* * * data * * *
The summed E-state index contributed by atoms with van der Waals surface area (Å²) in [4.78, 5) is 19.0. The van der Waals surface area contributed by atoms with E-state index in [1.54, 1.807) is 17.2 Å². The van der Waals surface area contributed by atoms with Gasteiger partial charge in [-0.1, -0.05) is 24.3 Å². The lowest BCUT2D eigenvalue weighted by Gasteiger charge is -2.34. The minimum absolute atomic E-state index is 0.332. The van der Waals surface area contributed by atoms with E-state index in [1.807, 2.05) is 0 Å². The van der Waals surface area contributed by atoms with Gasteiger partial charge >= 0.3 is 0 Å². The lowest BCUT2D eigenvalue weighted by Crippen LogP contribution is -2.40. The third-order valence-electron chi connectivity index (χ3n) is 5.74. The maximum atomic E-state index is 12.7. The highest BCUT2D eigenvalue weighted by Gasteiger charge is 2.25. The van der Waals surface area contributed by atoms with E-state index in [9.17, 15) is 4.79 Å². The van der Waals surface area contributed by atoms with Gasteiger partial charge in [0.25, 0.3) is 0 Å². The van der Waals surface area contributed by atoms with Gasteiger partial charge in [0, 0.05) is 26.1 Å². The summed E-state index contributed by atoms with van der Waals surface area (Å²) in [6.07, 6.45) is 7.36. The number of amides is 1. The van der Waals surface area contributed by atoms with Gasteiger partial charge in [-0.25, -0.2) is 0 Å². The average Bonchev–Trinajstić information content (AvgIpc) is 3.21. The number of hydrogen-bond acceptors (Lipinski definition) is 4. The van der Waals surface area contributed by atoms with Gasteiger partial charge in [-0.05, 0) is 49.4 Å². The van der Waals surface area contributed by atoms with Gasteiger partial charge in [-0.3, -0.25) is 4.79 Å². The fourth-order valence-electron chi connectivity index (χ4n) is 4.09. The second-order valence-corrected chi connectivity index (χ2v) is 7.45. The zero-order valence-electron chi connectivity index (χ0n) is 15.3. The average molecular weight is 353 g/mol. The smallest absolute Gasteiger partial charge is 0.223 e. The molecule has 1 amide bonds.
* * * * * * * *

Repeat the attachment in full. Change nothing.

The summed E-state index contributed by atoms with van der Waals surface area (Å²) in [4.78, 5) is 19.0. The van der Waals surface area contributed by atoms with E-state index in [1.54, 1.807) is 17.2 Å². The van der Waals surface area contributed by atoms with Gasteiger partial charge in [-0.1, -0.05) is 24.3 Å². The lowest BCUT2D eigenvalue weighted by Gasteiger charge is -2.34. The minimum absolute atomic E-state index is 0.332. The van der Waals surface area contributed by atoms with E-state index in [1.807, 2.05) is 0 Å². The van der Waals surface area contributed by atoms with Gasteiger partial charge >= 0.3 is 0 Å². The lowest BCUT2D eigenvalue weighted by Crippen LogP contribution is -2.40. The third-order valence-electron chi connectivity index (χ3n) is 5.74. The maximum atomic E-state index is 12.7. The highest BCUT2D eigenvalue weighted by Gasteiger charge is 2.25. The van der Waals surface area contributed by atoms with E-state index in [9.17, 15) is 4.79 Å². The van der Waals surface area contributed by atoms with Gasteiger partial charge in [0.25, 0.3) is 0 Å². The van der Waals surface area contributed by atoms with Gasteiger partial charge in [0, 0.05) is 26.1 Å². The summed E-state index contributed by atoms with van der Waals surface area (Å²) in [6.07, 6.45) is 7.36. The number of amides is 1. The van der Waals surface area contributed by atoms with Gasteiger partial charge in [-0.25, -0.2) is 0 Å². The average Bonchev–Trinajstić information content (AvgIpc) is 3.21. The number of hydrogen-bond acceptors (Lipinski definition) is 4. The van der Waals surface area contributed by atoms with Gasteiger partial charge in [-0.05, 0) is 49.4 Å². The van der Waals surface area contributed by atoms with Gasteiger partial charge in [-0.3, -0.25) is 4.79 Å². The fourth-order valence-electron chi connectivity index (χ4n) is 4.09. The second-order valence-corrected chi connectivity index (χ2v) is 7.45. The zero-order valence-electron chi connectivity index (χ0n) is 15.3. The average molecular weight is 353 g/mol. The smallest absolute Gasteiger partial charge is 0.223 e. The molecule has 1 amide bonds.